A Brief History of the Necktie

Tie lovers rejoice!

At long last, the skinny tie has come back in style. Just enjoy this most fashionable of fashion statements while you can because it won’t last; tie styles ebb and flow with more regularly than the tide off the coast of Martha’s Vineyard. The necktie has a long, long history as an adornment for men and depending up on how strict you want to regard what is and what is not a tie, it goes back much farther than many people might think.

The very first record of what might be termed the ancestor to the modern tie goes back at least to ancient Roman times when soldiers wore a focale. A focale was actually closer to a scarf and it was dipped in water and worn around the neck expressly for the purpose of cooling the body. Good news: the focale failed to catch on as a statement of fashion although global warming could very well bring it back into style.

The necktie as it is properly worn today traces back to the late 1600’s when mercenaries from Croatia hired by Austria to fight the French showed up with a linen scarf around the neck. It isn’t known for sure whether this was a focale or a fashion statement, but one thing is known: the French seized upon the fashionable side of the scarf and adopted it for their own, giving the name cravate in honor of the Croats. Interestingly, the bow tie that became almost de rigueur among American men in the Roaring Twenties also originated in Croatia.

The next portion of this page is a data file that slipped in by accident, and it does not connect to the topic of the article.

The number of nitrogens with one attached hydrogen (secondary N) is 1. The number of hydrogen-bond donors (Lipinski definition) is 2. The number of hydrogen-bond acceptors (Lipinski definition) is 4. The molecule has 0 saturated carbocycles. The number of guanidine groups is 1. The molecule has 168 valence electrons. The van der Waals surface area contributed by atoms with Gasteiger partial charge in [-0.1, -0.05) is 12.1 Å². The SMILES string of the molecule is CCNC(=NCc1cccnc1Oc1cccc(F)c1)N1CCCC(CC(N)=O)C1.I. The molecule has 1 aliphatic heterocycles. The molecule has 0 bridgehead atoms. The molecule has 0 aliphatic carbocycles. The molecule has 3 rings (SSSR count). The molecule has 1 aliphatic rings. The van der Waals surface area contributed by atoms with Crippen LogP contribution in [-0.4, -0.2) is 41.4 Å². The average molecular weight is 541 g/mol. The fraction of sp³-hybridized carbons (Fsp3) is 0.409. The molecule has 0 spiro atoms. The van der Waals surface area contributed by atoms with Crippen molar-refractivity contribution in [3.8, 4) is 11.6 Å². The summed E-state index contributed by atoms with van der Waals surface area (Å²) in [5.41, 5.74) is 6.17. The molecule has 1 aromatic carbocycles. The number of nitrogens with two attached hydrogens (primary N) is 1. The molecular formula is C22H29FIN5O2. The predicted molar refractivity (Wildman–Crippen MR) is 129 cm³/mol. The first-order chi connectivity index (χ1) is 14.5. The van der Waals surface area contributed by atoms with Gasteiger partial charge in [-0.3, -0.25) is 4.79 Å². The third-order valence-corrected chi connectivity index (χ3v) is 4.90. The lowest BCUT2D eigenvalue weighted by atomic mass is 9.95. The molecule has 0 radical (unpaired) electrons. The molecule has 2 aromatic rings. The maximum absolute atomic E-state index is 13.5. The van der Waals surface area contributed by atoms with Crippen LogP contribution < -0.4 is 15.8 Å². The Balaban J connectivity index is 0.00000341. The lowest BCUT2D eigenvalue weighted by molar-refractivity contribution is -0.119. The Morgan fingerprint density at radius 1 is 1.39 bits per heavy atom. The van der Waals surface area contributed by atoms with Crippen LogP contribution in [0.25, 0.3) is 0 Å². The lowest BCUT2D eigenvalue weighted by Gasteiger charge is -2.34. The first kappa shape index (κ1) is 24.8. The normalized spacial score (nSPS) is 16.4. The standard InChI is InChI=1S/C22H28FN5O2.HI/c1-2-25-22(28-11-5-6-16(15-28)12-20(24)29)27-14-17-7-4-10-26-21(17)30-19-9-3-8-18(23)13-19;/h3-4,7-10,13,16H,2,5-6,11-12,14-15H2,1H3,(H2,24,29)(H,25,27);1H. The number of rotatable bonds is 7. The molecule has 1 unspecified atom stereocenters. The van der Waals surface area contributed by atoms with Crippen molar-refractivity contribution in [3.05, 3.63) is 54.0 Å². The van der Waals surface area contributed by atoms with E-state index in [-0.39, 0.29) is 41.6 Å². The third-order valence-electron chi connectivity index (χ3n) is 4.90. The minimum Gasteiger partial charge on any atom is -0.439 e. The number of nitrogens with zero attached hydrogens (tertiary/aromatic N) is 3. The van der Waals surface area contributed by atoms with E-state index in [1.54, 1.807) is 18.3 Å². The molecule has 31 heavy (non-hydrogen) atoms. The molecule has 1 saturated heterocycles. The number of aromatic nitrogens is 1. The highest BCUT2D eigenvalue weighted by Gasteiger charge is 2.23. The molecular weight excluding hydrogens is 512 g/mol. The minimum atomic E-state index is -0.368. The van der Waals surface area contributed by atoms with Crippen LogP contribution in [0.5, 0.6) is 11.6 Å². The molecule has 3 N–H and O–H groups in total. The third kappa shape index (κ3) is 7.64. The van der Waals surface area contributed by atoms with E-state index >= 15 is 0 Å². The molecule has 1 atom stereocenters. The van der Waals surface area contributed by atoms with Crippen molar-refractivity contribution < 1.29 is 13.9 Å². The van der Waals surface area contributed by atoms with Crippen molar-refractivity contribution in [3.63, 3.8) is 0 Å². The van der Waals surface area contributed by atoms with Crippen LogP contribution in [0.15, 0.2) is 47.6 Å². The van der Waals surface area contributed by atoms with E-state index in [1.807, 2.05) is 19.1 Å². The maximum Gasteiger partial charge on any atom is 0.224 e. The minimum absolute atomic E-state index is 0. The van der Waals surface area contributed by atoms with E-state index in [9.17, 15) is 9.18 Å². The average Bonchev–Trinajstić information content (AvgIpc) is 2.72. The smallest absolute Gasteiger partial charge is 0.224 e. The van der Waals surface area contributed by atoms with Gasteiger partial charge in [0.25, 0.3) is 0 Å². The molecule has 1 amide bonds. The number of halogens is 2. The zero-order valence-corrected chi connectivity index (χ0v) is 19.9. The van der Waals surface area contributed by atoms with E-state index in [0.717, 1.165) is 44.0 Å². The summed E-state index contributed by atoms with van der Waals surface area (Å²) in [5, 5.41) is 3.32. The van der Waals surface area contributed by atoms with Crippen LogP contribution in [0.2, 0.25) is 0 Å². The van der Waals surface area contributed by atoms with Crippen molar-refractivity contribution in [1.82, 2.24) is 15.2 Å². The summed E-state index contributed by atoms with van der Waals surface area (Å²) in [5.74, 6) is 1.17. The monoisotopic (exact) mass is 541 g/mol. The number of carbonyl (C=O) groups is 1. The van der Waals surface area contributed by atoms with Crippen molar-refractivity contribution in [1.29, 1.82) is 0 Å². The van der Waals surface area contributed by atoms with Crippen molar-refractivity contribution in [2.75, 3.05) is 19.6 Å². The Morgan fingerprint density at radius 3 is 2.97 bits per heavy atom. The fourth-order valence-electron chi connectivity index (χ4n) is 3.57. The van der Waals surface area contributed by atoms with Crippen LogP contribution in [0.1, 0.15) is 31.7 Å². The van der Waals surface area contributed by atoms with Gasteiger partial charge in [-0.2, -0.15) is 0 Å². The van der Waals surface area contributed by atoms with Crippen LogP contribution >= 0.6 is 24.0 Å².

The cravat swept across the English Channel and was adopted by Britain’s King Charles II. It is said that the only thing that spread throughout London quicker than the Black Plague and the Great Fire of 1666 was the fad of wearing the cravat. Even so, it was none other than Beau Brummel himself who did the most to make the tie an institution. Skinny ties would not be too keen on the Beau Brummel look which was typified by wide expansive ties that were perhaps second only to the ties of the early 1970’s in terms of size and inconvenience. In fact, the Beau Brummel ties inspired at least thirty-two different kinds of knots.

Since that time the tie has been a mainstay of the professional look for men. Over the centuries the size and functionality of ties has changed, as well as its primary use. For many guys in college the only time a tie was ever used was to wrap around the doorknob to send the signal they had a girl in their dorm and did not wish to be disturbed. Even so, the tie has still managed to withstand the assaults of the move toward casual wear in the office. Khaki and even jeans may be acceptable, but the very quintessence of professionalism remains the addition of the necktie.